In hindsight, if there’s one thing I could’ve changed about my life, it would have been to study journalism. In any case, that hasn’t taken away my love for everything for that screams media. And I enjoy watching movies, especially ones marked by a strong script and great character performances. It’s probably no surprise that The Post had been on my watchlist for a while. (Anything Meryl Streep always does).
And I wasn’t disappointed. At all. Because in my opinion, the movie was phenomenal. While the story was based on a real incident (the Washington Post disclosing information about the United States’ involvement in the Vietnamese war), it does take a Spielberg-esque prowess to make a dated movie with every inch of authenticity intact, not let the storyline loose and bring out such powerful performances from its crew.
Above everything else, two things in the movie intrigued me. As a 21st century, always-on millennial, I found it rather fascinating to see how a few decades back, information was almost a property of the press. How else would someone sitting in a remote corner of the United States know what was going on in Vietnam? There was no internet, remember? The only organizations that had the resources to send journalists to far-flung destinations across the globe were journalists. And for someone (like pretty much most millennials), who carries the world on her mobile phone, this was almost surreal. We didn’t grow up in an era where information was guarded. Or there were only a few channels that had the ability to broadcast information, real-time. Which makes even more sense why legacy media institutions commanded such positions of power, particularly in powerful democracies. I wonder if that is a boon or a bane though, especially compared to the times when there’s almost an information overload of sorts. But on second thoughts, I do think information monopoly is a bane. Information should never be a guarded property. And the focus of any media company should be on high quality journalism, not to withhold information.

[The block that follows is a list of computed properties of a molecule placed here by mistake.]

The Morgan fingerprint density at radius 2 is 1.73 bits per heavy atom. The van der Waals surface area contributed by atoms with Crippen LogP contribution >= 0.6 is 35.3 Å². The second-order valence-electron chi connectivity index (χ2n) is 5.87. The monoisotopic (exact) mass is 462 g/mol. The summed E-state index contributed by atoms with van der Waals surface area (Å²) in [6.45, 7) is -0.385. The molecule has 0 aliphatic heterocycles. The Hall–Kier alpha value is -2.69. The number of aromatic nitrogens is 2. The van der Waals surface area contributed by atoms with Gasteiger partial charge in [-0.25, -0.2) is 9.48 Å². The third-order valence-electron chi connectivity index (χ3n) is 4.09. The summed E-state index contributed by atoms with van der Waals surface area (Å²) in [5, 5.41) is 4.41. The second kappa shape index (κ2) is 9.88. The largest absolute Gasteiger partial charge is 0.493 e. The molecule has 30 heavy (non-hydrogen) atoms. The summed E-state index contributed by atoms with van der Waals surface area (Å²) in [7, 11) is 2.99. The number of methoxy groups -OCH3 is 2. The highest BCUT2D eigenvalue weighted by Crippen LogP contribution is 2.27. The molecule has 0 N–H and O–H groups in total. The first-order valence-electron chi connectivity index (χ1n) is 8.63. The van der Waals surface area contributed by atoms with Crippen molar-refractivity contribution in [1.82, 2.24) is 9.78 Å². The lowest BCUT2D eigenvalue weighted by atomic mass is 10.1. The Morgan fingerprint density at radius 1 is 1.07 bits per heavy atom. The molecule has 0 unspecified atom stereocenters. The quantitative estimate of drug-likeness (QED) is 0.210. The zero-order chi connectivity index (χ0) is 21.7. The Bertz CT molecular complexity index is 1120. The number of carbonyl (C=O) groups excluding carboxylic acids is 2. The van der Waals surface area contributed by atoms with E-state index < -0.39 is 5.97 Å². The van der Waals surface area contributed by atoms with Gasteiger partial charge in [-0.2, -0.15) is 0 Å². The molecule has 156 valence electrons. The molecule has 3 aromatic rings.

And second thing. I thought the movie had several takeaways for leadership. I learned that nepotism isn’t always planned. Some times, it just happens, given life circumstances. And even then, while nepotism may give you the opportunity, the decisions and choices you make in that position of power are uniquely yours. And so is the responsibility for them. As someone who finds themselves in positions of power simply because they were born into it, there comes a time when you have to free yourself from the burden of the legacy you’re carrying, and carve your own niche. Challenging but critical. I learned that strong leaders are ones who ask for advice, but in the end, follow their own gut instinct. And do not feel the need to justify them to every one, even those who they might have held as close confidantes and even mentors all their lives. Strong leaders are decisive, agile, and brave. And more than anything else, powerful leaders execute, delegate, and take one for the team. Always. Because while every success may have a singular face, it almost always takes a village.
The funny coincidence is how timely the movie was. In a time where the last few years have been witness to institutions of power falling part, The Post highlights how critical it is to in the end, to always stay true to your purpose, no matter what. And the importance of letting that always be the guiding star, especially in turbulent times. For at least in context of the film, both the past and future has belonged to people who took courageous decisions, and stood by them.